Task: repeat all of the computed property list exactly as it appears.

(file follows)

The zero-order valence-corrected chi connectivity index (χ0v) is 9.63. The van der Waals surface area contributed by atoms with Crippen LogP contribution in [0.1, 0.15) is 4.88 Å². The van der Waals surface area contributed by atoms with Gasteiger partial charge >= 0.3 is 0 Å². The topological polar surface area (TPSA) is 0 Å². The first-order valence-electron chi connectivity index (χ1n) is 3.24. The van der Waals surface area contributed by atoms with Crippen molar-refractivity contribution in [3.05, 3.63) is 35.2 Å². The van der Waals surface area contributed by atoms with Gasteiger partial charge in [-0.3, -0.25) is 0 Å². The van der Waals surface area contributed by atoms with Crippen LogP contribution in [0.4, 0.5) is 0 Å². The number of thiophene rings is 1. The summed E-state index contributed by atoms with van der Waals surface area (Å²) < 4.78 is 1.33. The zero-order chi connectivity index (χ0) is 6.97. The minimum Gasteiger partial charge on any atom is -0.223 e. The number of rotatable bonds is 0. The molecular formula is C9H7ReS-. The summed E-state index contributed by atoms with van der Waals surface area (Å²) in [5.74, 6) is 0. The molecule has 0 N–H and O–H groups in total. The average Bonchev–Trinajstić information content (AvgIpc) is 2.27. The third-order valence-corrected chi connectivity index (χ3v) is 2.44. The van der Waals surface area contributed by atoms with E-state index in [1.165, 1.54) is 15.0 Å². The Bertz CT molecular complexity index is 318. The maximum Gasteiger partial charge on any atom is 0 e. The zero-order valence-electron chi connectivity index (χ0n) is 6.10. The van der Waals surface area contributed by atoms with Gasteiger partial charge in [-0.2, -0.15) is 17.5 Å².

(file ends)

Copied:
The zero-order valence-corrected chi connectivity index (χ0v) is 9.63. The van der Waals surface area contributed by atoms with Crippen LogP contribution in [0.1, 0.15) is 4.88 Å². The van der Waals surface area contributed by atoms with Gasteiger partial charge >= 0.3 is 0 Å². The topological polar surface area (TPSA) is 0 Å². The first-order valence-electron chi connectivity index (χ1n) is 3.24. The van der Waals surface area contributed by atoms with Crippen molar-refractivity contribution in [3.05, 3.63) is 35.2 Å². The van der Waals surface area contributed by atoms with Gasteiger partial charge in [-0.3, -0.25) is 0 Å². The van der Waals surface area contributed by atoms with Crippen LogP contribution in [0.4, 0.5) is 0 Å². The number of thiophene rings is 1. The summed E-state index contributed by atoms with van der Waals surface area (Å²) < 4.78 is 1.33. The zero-order chi connectivity index (χ0) is 6.97. The minimum Gasteiger partial charge on any atom is -0.223 e. The number of rotatable bonds is 0. The molecular formula is C9H7ReS-. The summed E-state index contributed by atoms with van der Waals surface area (Å²) in [5.74, 6) is 0. The molecule has 0 N–H and O–H groups in total. The average Bonchev–Trinajstić information content (AvgIpc) is 2.27. The third-order valence-corrected chi connectivity index (χ3v) is 2.44. The van der Waals surface area contributed by atoms with E-state index in [1.165, 1.54) is 15.0 Å². The Bertz CT molecular complexity index is 318. The maximum Gasteiger partial charge on any atom is 0 e. The zero-order valence-electron chi connectivity index (χ0n) is 6.10. The van der Waals surface area contributed by atoms with Gasteiger partial charge in [-0.2, -0.15) is 17.5 Å².